T-Rex at the London Museum of Natural History. Disappointingly, there is no picture of a dinosaur in a lab coat on Wiki-media Commons. Yet.

T-Rex at the London Museum of Natural History. Disappointingly, there is no picture of a dinosaur in a lab coat on Wiki-media Commons. Yet.

Today the original Jurassic Park is still invoked, no longer as the cutting edge of movie technology but because of its science. When asked whether he had visited genetic engineering firms in preparation for the book, Michael Crichton replied “Why would I? They don’t know how to make a dinosaur.” But the basic idea of the science of Jurassic Park – that the ability to sequence DNA seamlessly led to the ability to construct an organism – mirrored expectations of genetics at the time. Through DNA sequencing, the Human Genome Project was going to make possible new levels of control over and intervention in our own genetic material. This promise of control, however, did not pan out; one of its legacies was instead greater appreciation for the roles of complexity and contingency in genetics.

But the promise of simplicity and control didn’t die. Synthetic biology’s engineering approach to life can be seen as a way of designing in the desired simplicity, so that biology can be rebuilt rationally. An international network of labs are currently collaborating to construct a synthetic yeast genome; the project aims not just to re-construct the sequenced genome, but to re-design it to be more amenable to control. The majority of uses of synthetic biology that are at or near commercialization involve engineering industrial microorganisms to produce high-value compounds, such as vanillin and the anti-malarial compound found in the shrub Artemisia. Looking beyond the immediate horizon, there are countless promises of what synthetic biology will deliver. Directly reminiscent of Jurassic Park, some “de-extinction” projects make use of synthetic biology tools to work towards creating organisms physically and/or functionally similar to extinct species. For example, the US-based foundation Revive and Restore is supporting research to adapt elephant DNA to include woolly mammoth traits.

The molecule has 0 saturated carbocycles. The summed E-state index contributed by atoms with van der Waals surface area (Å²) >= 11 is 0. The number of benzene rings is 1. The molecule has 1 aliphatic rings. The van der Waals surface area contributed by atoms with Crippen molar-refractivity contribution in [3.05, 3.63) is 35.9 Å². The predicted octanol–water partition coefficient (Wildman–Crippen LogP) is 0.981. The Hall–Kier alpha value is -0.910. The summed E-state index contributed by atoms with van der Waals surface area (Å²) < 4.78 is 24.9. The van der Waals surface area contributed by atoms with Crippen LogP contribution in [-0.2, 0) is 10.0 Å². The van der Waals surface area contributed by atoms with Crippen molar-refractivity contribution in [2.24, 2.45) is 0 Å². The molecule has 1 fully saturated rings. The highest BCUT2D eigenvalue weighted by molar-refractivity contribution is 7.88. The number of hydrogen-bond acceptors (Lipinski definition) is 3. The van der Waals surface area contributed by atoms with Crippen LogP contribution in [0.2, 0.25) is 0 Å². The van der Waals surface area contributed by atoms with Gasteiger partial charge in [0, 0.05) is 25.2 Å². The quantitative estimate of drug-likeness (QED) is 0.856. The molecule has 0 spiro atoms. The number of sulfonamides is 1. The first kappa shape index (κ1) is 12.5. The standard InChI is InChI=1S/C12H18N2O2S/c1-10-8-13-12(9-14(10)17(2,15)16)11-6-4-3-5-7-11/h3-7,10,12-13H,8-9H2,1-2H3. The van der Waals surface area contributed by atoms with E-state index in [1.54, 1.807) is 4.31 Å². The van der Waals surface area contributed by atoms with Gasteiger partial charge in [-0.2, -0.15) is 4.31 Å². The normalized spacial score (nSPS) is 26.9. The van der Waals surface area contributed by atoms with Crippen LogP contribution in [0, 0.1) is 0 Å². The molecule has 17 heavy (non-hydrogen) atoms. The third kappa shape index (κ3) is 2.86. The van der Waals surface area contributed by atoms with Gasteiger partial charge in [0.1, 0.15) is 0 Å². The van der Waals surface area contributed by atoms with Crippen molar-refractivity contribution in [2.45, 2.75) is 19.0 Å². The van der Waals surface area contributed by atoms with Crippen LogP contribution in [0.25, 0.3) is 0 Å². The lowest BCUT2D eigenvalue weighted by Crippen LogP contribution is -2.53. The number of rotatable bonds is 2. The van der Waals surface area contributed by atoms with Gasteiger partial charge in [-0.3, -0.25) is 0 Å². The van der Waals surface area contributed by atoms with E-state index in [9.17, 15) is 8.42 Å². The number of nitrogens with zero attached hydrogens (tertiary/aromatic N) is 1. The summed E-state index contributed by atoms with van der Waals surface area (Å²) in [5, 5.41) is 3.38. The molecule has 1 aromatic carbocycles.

Jurassic Park is regularly invoked in relation to cutting edge biological research. In fact, scientists themselves often bring it up. Feng Zhang, one of the developers of CRISPR-Cas9 as a gene-editing tool, points to watching Jurassic Park as a young teenager as helping him realize “biology might also be a programmable system.” Tom Ellis raised a laugh at the synthetic yeast conference by showing this image of the charismatic scientist leading their project. Richard V. Solé et al. consider how their proposal to use synthetic organisms to “terraform the Earth” might be challenged by the “Jurassic Park Effect: even designed systems aimed to population control can eventually escape from genetic firewalls” (i.e., “Life finds a way.”)

I’d like to use a different set of “Jurassic Park Effects” to describe how I’ve seen Jurassic Park used in conversations around synthetic biology.

1) Jurassic Park serves as an assurance that we’re not there yet, that science has not yet progressed to the point that it needs to be governed differently. Negotiators for the Cartagena Protocol on Biosafety rejected including nucleic acids from fossil or resuscitated organisms because Jurassic Park was “good fiction” but not reality. Today, reporters keep asking, how close are these de-extinction projects to Jurassic Park, really? This leads to a focus on the novelty of scientific practices, such that they are not open to contestation, critique, or question unless they meet the test of being really new. Scientists alone, so it goes, are best qualified to judge this novelty.

2) Dinosaurs are obviously terrifying. A main lesson of Jurassic Park: bring back a velociraptor, and you will end up huddled in the kitchen, one yellow eye peering at you through the window, while the doorknob slowly starts to turn…. The disaster spectacle of Jurassic Park is obviously part of its invocation, but not necessarily as a warning. In this TedX webcast, Carl Zimmer a) invokes Jurassic Park; b) explains that dinosaurs aren’t possible; and c) offers instead the Stellar sea cow, a giant extinct manatee. Not only is this reassuring that scientists are choosing safer research subjects, dinosaurs are also a threat whose dangers are obvious. In Jurassic Park, control mechanisms fail in unexpected ways, but the results are exactly as foreseen: humans are ripped apart.

3) Jurassic Park is invoked as a way to signal distrust. This goes two ways: that we can’t trust arrogant scientists who believe their own promises of control; and that we can’t trust the uneducated public (or journalists, or decision-makers) who are gullible enough to be influenced by a scary story of impossible dinosaurs.